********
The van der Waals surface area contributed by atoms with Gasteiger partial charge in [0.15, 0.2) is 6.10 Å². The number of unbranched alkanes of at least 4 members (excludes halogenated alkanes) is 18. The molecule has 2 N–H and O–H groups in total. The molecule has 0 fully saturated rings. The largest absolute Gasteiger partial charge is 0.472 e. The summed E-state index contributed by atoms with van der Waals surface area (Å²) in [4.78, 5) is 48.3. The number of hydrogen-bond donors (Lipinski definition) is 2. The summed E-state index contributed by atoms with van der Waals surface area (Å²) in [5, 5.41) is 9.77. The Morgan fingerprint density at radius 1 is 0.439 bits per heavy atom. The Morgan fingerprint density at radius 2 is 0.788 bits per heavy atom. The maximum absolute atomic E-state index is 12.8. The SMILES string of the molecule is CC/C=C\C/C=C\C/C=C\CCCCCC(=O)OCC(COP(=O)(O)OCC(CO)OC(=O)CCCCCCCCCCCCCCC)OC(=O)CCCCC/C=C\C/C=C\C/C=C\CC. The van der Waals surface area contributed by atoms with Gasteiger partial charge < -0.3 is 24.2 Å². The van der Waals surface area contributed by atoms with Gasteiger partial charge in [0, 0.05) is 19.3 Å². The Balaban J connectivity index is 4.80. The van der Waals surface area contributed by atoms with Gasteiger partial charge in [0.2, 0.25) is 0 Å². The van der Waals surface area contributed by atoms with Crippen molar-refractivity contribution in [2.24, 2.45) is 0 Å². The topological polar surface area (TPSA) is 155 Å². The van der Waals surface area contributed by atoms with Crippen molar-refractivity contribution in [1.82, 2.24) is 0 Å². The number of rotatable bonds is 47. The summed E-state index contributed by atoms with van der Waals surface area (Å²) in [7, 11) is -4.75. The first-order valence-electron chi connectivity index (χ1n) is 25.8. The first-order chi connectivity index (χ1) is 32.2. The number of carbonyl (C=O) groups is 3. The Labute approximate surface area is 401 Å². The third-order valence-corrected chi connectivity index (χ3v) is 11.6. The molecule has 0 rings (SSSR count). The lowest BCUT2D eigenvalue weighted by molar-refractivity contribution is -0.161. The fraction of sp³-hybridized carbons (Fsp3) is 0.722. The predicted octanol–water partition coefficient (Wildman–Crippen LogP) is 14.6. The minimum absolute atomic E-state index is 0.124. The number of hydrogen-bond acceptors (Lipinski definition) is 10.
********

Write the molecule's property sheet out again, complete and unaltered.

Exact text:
The van der Waals surface area contributed by atoms with Gasteiger partial charge in [0.15, 0.2) is 6.10 Å². The number of unbranched alkanes of at least 4 members (excludes halogenated alkanes) is 18. The molecule has 2 N–H and O–H groups in total. The molecule has 0 fully saturated rings. The largest absolute Gasteiger partial charge is 0.472 e. The summed E-state index contributed by atoms with van der Waals surface area (Å²) in [4.78, 5) is 48.3. The number of hydrogen-bond donors (Lipinski definition) is 2. The summed E-state index contributed by atoms with van der Waals surface area (Å²) in [5, 5.41) is 9.77. The Morgan fingerprint density at radius 1 is 0.439 bits per heavy atom. The Morgan fingerprint density at radius 2 is 0.788 bits per heavy atom. The maximum absolute atomic E-state index is 12.8. The SMILES string of the molecule is CC/C=C\C/C=C\C/C=C\CCCCCC(=O)OCC(COP(=O)(O)OCC(CO)OC(=O)CCCCCCCCCCCCCCC)OC(=O)CCCCC/C=C\C/C=C\C/C=C\CC. The van der Waals surface area contributed by atoms with Gasteiger partial charge < -0.3 is 24.2 Å². The van der Waals surface area contributed by atoms with Gasteiger partial charge in [0, 0.05) is 19.3 Å². The Balaban J connectivity index is 4.80. The van der Waals surface area contributed by atoms with Gasteiger partial charge in [0.2, 0.25) is 0 Å². The van der Waals surface area contributed by atoms with Crippen molar-refractivity contribution in [2.24, 2.45) is 0 Å². The topological polar surface area (TPSA) is 155 Å². The van der Waals surface area contributed by atoms with Crippen molar-refractivity contribution in [1.82, 2.24) is 0 Å². The number of rotatable bonds is 47. The summed E-state index contributed by atoms with van der Waals surface area (Å²) in [7, 11) is -4.75. The first-order valence-electron chi connectivity index (χ1n) is 25.8. The first-order chi connectivity index (χ1) is 32.2. The number of carbonyl (C=O) groups is 3. The Labute approximate surface area is 401 Å². The third-order valence-corrected chi connectivity index (χ3v) is 11.6. The molecule has 0 rings (SSSR count). The lowest BCUT2D eigenvalue weighted by molar-refractivity contribution is -0.161. The fraction of sp³-hybridized carbons (Fsp3) is 0.722. The predicted octanol–water partition coefficient (Wildman–Crippen LogP) is 14.6. The minimum absolute atomic E-state index is 0.124. The number of hydrogen-bond acceptors (Lipinski definition) is 10.